A tale of nature, wildlife and birding from Cheshire, North Wales and across the globe....

A tale of nature, wildlife and birding from Cheshire, North Wales and across the globe....

Friday, 3 July 2015

Southern Spain Trip Report - Day 6

Day 6 - Sunday 17th August 2015


Our final full day was upon us, and with no further sites for Red-knobbed Coots on our journey back down to Malaga, we decided to check out the fields and towns near Osuna on the off chance any Bustards would be present. Checking several Sparrow flocks for any Spanish Sparrows sadly drew a blank, and every single Kestrel we encountered was frustratingly a female! There had been several reports of Lesser Kestrels near Osuna, where after a while we eventually encountered a male Kestrel perched on a pole – could this be my much sought after Lesser?!
Common Kestrel - Spain
Photo by Alex Jones
With Chris initially identifying the bird as a Lesser Kestrel, happiness soon turned to disappointment after a closer look at Alex’s record shots revealed a speckled front and back! As the bird flew off this became much more obvious – it was another Common Kestrel.

A fantastic pair of Montagu's Harriers flying overhead provided spectacular views of these amazing raptors - their thin wings clear to see against the brilliant blue sky, whilst a juvenile Woodchat Shrike proved to be very showy in a nearby shrub. 

Montagu's Harrier - Spain
Juvenile Woodchat Shrike - Photo by Alex Jones
Sadly (though not unexpectedly) no Bustards were present in any of the fields (this was a wintering site more than anything) and the only other bird of note was incredibly a second Gibraltar Buzzard (Chris’s words on spotting it were “Oh no not again…”)

Our final stop of the trip was to the Laguna de Fuente di Piedra to try and locate the Lesser Flamingos that were reported from the site during the summer. Extremely rare in Europe and originating from Africa, several individuals have been joining the breeding flocks of Greater Flamingos at Laguna de Fuente di Piedra over the years, and are deemed to be of wild origin having joined up with migrating flocks of Greater Flamingos.

We arrived at the visitor centre and proceeded on to the reserve, where before long the huge pool full of Greater Flamingos came in to view – hundreds of birds feeding as one in a massive flock. With any of the much smaller Lesser Flamingos impossible to distinguish from the larger birds at this distance, we headed closer to gain a better vantage point, Chris and Alex setting up their scopes whilst I scanned though my binoculars.
Laguna de Fuente di Piedra
Photo by Alex Jones
Knowing what I was looking for, but expecting a long hard slog of trawling though every individual bird (my task made even harder through the lack of a scope) I was therefore astounded when as soon as I raised my bins to my eyes to begin checking, miraculously one of the first birds I set eyes on was a Lesser Flamingo!!
Lesser Flamingo - Spain
Lesser Flamingo - Spain
Excitedly getting Chris and Alex’s scopes on the bird in question, the three of us took in the differences between this smaller species of Flamingo. Almost half the size of the Greaters, with much shorter legs and a smaller body and neck, the facial pattern was also distinctive, with a much darker eye and a deeper dark red and black bill.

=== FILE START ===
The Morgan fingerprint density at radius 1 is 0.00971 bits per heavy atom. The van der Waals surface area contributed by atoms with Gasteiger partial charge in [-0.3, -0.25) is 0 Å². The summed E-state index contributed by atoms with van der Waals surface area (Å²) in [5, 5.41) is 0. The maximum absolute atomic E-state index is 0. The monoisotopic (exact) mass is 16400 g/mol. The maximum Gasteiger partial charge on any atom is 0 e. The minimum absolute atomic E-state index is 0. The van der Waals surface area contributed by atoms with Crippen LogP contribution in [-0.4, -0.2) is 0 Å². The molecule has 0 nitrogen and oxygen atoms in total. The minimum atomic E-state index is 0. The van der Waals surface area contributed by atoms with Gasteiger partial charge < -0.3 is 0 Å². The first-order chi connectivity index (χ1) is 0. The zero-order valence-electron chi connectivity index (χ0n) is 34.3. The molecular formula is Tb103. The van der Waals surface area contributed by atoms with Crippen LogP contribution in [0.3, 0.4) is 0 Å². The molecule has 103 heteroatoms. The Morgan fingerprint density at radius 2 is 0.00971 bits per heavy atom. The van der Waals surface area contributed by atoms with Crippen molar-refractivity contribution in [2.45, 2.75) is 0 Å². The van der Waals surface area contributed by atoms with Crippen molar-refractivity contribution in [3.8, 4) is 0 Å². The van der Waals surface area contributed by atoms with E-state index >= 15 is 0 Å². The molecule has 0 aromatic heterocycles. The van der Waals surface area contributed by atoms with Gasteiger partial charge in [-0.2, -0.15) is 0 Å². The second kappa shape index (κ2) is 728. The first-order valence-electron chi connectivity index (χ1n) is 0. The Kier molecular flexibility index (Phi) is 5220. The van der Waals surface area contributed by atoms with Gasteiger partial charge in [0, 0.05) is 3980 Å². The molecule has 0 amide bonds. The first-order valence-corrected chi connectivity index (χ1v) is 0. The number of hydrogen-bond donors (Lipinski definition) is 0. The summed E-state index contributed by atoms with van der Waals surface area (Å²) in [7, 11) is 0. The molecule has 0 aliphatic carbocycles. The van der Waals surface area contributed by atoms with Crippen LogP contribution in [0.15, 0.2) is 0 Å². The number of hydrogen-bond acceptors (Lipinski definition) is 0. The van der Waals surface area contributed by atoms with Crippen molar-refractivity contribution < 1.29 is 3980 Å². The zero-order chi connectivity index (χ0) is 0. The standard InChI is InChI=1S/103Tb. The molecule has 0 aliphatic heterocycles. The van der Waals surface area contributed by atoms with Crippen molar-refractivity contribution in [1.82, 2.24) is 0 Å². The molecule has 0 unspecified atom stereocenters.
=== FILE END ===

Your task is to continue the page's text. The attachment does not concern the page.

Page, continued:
Lesser Flamingo - Spain
The smaller size is really apparent!
Scanning further, we spotted another two birds mixed in with the flock, indicating that there were at least 3 present on the pool, and they came ever closer to the side allowing some great record shots.
Lesser Flamingo - Spain
Lesser Flamingo - Spain
Lesser Flamingo - Photo by Alex Jones
With the afternoon pressing on, we headed back to the car, stopping to admire a nice Western Olivaceous Warbler (only the second of our trip) showing well by the side of the pool and feasting on a large dragonfly.
Western Olivaceous Warbler - Spain
Arriving in Malaga we were greeted by absolutely thousands of people –apparently a week-long festival called the Malaga Fair was in full swing - and the streets were absolutely packed with people which resulted in utter chaos when trying to find our hotel. Managing to eventually find somewhere safe to park, we were then faced with a simple ten minute walk to the hotel turning in to an hour long struggle through the streets as we heaved our suitcases through the bodies and past discarded drinks, litter and I dread to think what else. After what can only be described as a complete nightmare, we eventually found our apartment – when we were then faced with a half hour wait for the owner to arrive from across the other side of the city! Never again!

After the streets calmed down slightly in the evening, we thankfully enjoyed a nice final night’s dinner of paella in the restaurant opposite to celebrate the end of our trip.
Paella
Our final day approached and with several hours before our flight back to Manchester we enjoyed a nice leisurely visit to the beach on Malaga seafront for some ice cream and cool pineapple juice (my staple drink in Spain). Several Monk Parakeets perched in the palm trees above and the area was thankfully 1000 times quieter than the chaos of the night before!
Malaga Beach
Having achieved several of our main target species (even the outside chance Lesser Flamingo) with White-tailed Swift, Red-necked Nightjar, White-headed Duck and Marbled Teal all seen, we had missed just the elusive Red-knobbed Coots – clearly one for another trip! Thanks to Alex for doing the majority of the driving during the week, and with some great scenery, food and fantastic company throughout, we had enjoyed what was a hugely successful and entertaining trip exploring Southern Spain. 
Southern Spain

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